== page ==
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Jun 7, 2007

Cardio³ BioSciences Licenses Cardiac Stem Cell Technology from Mayo Clinic

  • Cardio³ BioSciences and Mayo Clinic entered into a collaborative agreement related to the licensing of Mayo Clinic research, know-how, and intellectual property in the field of cardiac commitment of stem cells.

    The research, headed by André Terzic, M.D., Ph.D., and Atta Behfar at the Mayo Clinic, has focused on the guided commitment of adult as well as embryonic stem cells. The scope of the license covers heart failure of ischemic and non-ischemic origin.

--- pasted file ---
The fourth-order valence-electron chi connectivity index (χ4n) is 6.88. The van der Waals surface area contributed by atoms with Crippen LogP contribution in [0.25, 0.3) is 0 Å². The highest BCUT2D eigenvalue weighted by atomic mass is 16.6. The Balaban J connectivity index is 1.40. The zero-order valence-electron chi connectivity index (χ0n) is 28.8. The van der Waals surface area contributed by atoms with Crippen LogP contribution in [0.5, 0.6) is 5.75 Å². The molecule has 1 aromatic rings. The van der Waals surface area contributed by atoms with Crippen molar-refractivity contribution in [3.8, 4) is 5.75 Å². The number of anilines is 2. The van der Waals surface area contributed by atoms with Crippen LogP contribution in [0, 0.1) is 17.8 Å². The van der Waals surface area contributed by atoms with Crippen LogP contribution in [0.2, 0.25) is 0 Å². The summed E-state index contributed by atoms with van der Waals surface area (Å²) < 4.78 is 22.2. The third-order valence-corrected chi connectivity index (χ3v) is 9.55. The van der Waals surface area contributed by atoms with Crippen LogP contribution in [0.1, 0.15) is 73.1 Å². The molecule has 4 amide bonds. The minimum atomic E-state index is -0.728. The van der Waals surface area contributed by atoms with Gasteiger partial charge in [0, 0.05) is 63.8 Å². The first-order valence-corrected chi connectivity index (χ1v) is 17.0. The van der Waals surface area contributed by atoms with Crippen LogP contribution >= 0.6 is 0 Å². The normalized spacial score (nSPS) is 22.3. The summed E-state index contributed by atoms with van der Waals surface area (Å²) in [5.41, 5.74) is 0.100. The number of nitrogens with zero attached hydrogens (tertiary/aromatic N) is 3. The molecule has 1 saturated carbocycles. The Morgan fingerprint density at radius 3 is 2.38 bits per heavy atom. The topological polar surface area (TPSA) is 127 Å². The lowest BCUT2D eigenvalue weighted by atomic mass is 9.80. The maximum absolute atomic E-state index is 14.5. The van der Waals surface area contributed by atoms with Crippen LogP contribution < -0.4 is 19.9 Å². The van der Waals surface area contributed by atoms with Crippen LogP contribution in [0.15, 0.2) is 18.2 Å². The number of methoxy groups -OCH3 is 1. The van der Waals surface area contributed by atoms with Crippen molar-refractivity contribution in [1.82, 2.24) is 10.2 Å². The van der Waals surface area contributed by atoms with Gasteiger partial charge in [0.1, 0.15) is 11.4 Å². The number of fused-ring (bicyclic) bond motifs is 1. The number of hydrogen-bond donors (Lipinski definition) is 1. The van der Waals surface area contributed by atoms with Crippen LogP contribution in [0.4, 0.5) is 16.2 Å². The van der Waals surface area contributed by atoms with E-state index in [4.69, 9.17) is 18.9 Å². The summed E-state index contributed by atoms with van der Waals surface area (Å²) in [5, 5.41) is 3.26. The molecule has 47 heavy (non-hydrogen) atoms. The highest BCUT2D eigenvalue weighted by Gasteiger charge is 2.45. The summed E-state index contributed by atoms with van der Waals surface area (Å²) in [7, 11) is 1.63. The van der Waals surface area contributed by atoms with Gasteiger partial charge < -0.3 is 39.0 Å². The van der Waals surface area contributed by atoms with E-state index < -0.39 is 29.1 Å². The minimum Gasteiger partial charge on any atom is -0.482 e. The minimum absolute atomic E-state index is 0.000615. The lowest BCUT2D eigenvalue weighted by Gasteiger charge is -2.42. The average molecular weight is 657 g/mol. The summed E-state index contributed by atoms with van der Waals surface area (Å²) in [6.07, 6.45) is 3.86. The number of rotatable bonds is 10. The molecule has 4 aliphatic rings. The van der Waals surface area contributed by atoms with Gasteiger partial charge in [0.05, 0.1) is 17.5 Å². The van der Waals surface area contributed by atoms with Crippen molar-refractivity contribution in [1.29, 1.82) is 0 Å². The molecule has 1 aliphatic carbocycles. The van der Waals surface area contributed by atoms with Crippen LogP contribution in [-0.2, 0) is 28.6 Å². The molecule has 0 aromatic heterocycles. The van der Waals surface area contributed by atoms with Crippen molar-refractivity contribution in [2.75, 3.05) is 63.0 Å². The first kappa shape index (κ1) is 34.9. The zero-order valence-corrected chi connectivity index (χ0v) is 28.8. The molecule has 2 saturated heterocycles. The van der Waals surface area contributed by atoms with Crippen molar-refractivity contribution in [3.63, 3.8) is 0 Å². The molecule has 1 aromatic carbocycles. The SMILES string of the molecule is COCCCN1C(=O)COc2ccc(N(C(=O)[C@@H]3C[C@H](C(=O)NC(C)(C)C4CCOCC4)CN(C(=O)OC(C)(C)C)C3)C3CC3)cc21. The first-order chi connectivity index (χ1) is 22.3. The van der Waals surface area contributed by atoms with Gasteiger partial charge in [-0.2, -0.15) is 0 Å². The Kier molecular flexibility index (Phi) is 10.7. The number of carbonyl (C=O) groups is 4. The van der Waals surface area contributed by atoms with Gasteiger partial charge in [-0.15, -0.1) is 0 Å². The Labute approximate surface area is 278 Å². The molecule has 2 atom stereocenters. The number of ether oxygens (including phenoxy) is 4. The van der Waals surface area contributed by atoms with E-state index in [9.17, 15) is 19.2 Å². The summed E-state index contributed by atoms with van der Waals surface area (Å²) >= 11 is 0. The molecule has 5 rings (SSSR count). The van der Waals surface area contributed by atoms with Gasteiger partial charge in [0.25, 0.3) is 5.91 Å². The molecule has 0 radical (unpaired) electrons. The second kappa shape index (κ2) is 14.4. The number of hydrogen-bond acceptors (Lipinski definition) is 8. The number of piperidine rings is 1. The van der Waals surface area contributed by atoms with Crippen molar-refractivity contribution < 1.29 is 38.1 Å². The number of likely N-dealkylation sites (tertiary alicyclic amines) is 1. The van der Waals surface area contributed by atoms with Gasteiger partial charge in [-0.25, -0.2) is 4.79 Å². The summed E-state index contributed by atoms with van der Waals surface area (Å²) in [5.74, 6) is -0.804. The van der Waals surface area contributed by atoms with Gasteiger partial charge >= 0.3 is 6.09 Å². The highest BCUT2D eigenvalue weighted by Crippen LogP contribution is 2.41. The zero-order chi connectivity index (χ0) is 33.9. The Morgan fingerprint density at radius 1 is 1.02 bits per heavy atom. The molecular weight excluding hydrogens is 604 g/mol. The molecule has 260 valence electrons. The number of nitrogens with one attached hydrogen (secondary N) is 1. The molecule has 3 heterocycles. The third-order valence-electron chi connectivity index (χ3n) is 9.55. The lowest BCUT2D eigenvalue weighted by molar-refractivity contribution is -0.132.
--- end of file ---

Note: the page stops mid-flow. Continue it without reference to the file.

“Over one million Americans suffer a new or recurrent heart attack each year.  Despite the aggressive approaches we use to treat heart patients, no effective means are available to repair a damaged heart,” says André Terzic, M.D., Ph.D., Mayo Clinic. “Discoveries by the Mayo team open new therapeutic avenues exploiting the regenerative potential of stem cells guided toward cardiac lineage.  We are excited about translating this novel methodology into repair strategies.”

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Scientifically Studying Ecstasy

MDMA (commonly known as the empathogen “ecstasy”) is classified as a Schedule 1 drug, which is reserved for compounds with no accepted medical use and a high abuse potential. Two researchers from Stanford, however, call for a rigorous scientific exploration of MDMA's effects to identify precisely how the drug works, the data from which could be used to develop therapeutic compounds.

Do you agree that ecstasy should be studied for its potential therapeutic benefits?

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